Trump claims judge overseeing New York case ‘hates’ him. His lawyer says it isn’t true.

April 4, 2023

On Sunday, April 2, f Donald Trump’s attorney, Joe Tacopina, said he doesn’t believe the judge who oversaw Trump’s indictment is biased—contradicting days of the former president’s attacks in which he declared that the judge “HATES ME,” reports The Washington Post.

On Friday, Trump claimed on his Truth Social account that Juan Merchanthe New York Supreme Court justice who’s overseeing the criminal proceedings—had treated Trump’s company “VICIOUSLY” in a tax fraud case that wrapped up in January and had “railroaded” the former CFO for the Trump Organization, Allen Weisselberg, into pleading guilty.

But Tacopina, speaking Sunday to George Stephanopoulos on ABC News’s “This Week,” waved off the criticism. “Do I think the judge is biased? Of course not,” Tacopina said. “How could I subscribe to that when I’ve had no interactions with the judge that would lead me to believe he’s biased?”

When pressed about why his client was saying the opposite, Tacopina said, “You’re interviewing me, George, right?” and added, “I’m his attorney, but I’m myself. I’m not his PR person. I’m not a spokesperson. He’s entitled to his own opinion and, what he’s been through, quite frankly, I don’t blame him for feeling the way he feels.”

Trump is expected to appear before Merchan for an arraignment Tuesday. His indictment remains under seal, which means the specific charges are not known. Manhattan District Attorney Alvin Bragg has been investigating a payment made before the 2016 presidential election to Stormy Daniels, an adult-film actress, to keep her from publicly discussing a sexual encounter she said she had with Trump years earlier.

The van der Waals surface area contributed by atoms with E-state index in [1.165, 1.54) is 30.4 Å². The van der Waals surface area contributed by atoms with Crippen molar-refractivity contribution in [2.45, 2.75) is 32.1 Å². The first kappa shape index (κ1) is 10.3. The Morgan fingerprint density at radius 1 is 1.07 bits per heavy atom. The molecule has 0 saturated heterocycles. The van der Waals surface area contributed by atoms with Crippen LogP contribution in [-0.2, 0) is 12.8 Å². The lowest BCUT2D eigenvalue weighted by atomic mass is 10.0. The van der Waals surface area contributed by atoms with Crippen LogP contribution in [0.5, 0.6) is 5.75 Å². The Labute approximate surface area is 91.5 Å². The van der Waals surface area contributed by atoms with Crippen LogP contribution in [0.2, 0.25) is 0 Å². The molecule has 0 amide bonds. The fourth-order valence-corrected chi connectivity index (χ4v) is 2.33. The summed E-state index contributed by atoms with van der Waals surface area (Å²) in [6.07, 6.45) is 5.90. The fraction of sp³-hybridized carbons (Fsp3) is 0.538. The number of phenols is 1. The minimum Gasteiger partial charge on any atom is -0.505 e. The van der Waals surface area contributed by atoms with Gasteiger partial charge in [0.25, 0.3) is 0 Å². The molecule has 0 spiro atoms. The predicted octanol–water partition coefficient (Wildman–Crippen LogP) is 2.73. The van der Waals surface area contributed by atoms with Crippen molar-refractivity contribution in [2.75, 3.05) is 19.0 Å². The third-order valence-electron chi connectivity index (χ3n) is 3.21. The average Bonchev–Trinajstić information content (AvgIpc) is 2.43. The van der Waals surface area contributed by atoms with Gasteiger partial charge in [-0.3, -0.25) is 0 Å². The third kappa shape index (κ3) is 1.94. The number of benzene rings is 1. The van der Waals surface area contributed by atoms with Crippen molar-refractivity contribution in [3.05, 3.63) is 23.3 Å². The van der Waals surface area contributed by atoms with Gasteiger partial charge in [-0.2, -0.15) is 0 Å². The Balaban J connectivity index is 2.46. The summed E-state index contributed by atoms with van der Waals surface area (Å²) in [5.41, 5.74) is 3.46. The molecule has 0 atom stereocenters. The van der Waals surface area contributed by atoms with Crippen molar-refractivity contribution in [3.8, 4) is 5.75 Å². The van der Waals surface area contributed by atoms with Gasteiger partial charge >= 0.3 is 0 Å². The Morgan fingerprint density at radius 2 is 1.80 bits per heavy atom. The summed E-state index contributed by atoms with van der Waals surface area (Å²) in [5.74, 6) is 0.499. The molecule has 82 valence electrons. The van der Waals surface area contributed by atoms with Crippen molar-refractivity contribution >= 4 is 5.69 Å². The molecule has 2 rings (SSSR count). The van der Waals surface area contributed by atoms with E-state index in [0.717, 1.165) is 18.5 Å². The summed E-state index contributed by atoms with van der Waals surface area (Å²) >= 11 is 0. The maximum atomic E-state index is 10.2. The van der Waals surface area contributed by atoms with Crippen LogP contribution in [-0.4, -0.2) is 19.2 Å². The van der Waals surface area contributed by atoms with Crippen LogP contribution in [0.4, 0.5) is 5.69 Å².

Tacopina told CNN’s “State of the Union” on Sunday that, when Trump makes his first court appearance Tuesday afternoon, “We will very loudly and proudly say, ‘not guilty.’” The Washington Post reported Friday that the former president plans to fly to New York on Monday before surrendering ahead of Tuesday’s arraignment. And Trump’s 2024 campaign announced Sunday he will speak Tuesday night from Mar-a-Lago, his Florida home, shortly after 8 p.m. (EDT).

Republicans continued to echo Trump’s attack on the legal system Sunday—calling the indictment an unprecedented attack on a political leader that may lead to legal or even physical retaliation. The escalating rhetoric also came as one former district attorney warned Sunday that Trump’s public statements and social media posts could lead to more serious charges than what he is facing now.

“I would be mindful of not committing some other criminal offense, like obstruction of governmental administration,” Cyrus R. Vance, the former district attorney for Manhattan, told NBC News’s “Meet the Press.” “And I think that could take what perhaps we think is not the strongest case, when you add a count like that, put it in front of a jury, it can change the jury’s mind about the severity of the case that they’re looking at.”

James M. Trusty, a lawyer representing Trump in the federal case over his handling of classified documents at Mar-a-Lago and in a Georgia case about alleged interference in that state’s counting of votes in the 2020 election, said Trump’s indictment in Manhattan is “political persecution.”

Research contact: @washingtonpost